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Small Airline Survival  
User currently offlineWolfpacker From United States of America, joined Jun 1999, 354 posts, RR: 0
Posted (11 years 10 months 1 week 6 days 11 hours ago) and read 1040 times:

Can a small airline, under 10 aircraft, survive in todays market?

Example - Midway has 5 737s and is doing ok, from what I hear. But in the world today most airlines are trying to get bigger, i.e. more flights, better frequent flier programs, etc.

Thanks in advance.

6 replies: All unread, jump to last
 
User currently offlinePacificflyer From United States of America, joined Nov 2001, 382 posts, RR: 0
Reply 1, posted (11 years 10 months 1 week 6 days 10 hours ago) and read 1032 times:

Air Tahiti Nui only operate two A340s. They were just operating with a single aircraft before.

User currently offlineNoise From United States of America, joined Dec 1999, 1735 posts, RR: 4
Reply 2, posted (11 years 10 months 1 week 6 days 10 hours ago) and read 1025 times:

They basically have to fly where they can make money. If they can't make money on a certain route, they shouldn't fly it.

User currently offlineN79969 From , joined Dec 1969, posts, RR:
Reply 3, posted (11 years 10 months 1 week 6 days 10 hours ago) and read 1006 times:

Midway is around because the NC's congressional delegation saved it after it had ceased flying. AirTahiti also fly some ATRs as well.

To answer your question, small airlines are not viable businesses in my opinion. The airline industry is very capital intensive and there is very little room for product differentiation. The fixed costs are huge. Because of the amount of capital required to enter the business and low returns- the incentive for airlines is to get big. Since the rate of return is pretty much pegged, it makes sense to make that return on the largest amount of capital you can get. (Hope that makes sense)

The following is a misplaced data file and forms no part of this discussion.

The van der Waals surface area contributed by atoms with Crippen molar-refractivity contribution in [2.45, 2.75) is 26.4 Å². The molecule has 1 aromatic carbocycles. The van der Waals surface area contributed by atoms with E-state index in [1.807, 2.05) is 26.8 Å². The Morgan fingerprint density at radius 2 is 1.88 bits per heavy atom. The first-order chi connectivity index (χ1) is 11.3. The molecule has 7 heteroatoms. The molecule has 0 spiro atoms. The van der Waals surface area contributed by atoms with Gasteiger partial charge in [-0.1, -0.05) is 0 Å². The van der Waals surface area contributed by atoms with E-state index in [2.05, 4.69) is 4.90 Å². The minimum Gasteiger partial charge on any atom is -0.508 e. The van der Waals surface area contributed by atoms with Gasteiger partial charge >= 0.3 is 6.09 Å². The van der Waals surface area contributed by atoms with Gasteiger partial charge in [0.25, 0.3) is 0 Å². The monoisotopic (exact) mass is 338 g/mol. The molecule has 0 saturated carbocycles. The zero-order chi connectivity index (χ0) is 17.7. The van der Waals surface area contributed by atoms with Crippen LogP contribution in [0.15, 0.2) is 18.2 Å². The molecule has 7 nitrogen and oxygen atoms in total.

There are also economies of scale and network effects that provide strong incentives for airlines to grow. The economies of scale are evident in airline hubs. The more airplanes and frequencies that are flown- the more fixed costs can be amortized.

Growing the network either organically or by codeshare lets airlines compete nationally and internationally. One of USAirways weaknesses is that they have such a weak presences outside of the Eastern US. They have a hard time competing in terms of destinations and frequencies with other airlines that have hubs in the east such as Continental or Delta.

In the short term, I think we will see small airlines come and go. In the long run, it is the big carriers that can hang through business cycles by virtue of their size and their network strength.


User currently offlineWolfpacker From United States of America, joined Jun 1999, 354 posts, RR: 0
Reply 4, posted (11 years 10 months 1 week 5 days 11 hours ago) and read 963 times:

I agree with the economy of scale. Too bad the local residents don't see the benefits of a local airline, i.e. prices, local jobs, etc.

User currently offlineMcdougald From , joined Dec 1969, posts, RR:
Reply 5, posted (11 years 10 months 1 week 5 days 10 hours ago) and read 950 times:

It helps if an airline has a niche. The no-frills carriers all started out small -- both Southwest and Westjet started out with three airplanes -- but grew rapidly because they filled a void in the market.

Here in Canada, there are also a lot of very small airlines that specialise in serving tiny communities and wilderness lodges out in the northern frontier, many of which can only be reached by air or canoe.

A lot of failed airlines are Johnny-come-latelys trying to imitate what another airline is already doing.



User currently offlineTreg From Estonia, joined Oct 2001, 535 posts, RR: 0
Reply 6, posted (11 years 10 months 1 week 5 days 10 hours ago) and read 945 times:

Yes, it is possible. At least here in Europe

For example: Estonian Air (2 F50 and 2 735) and they are making profit!


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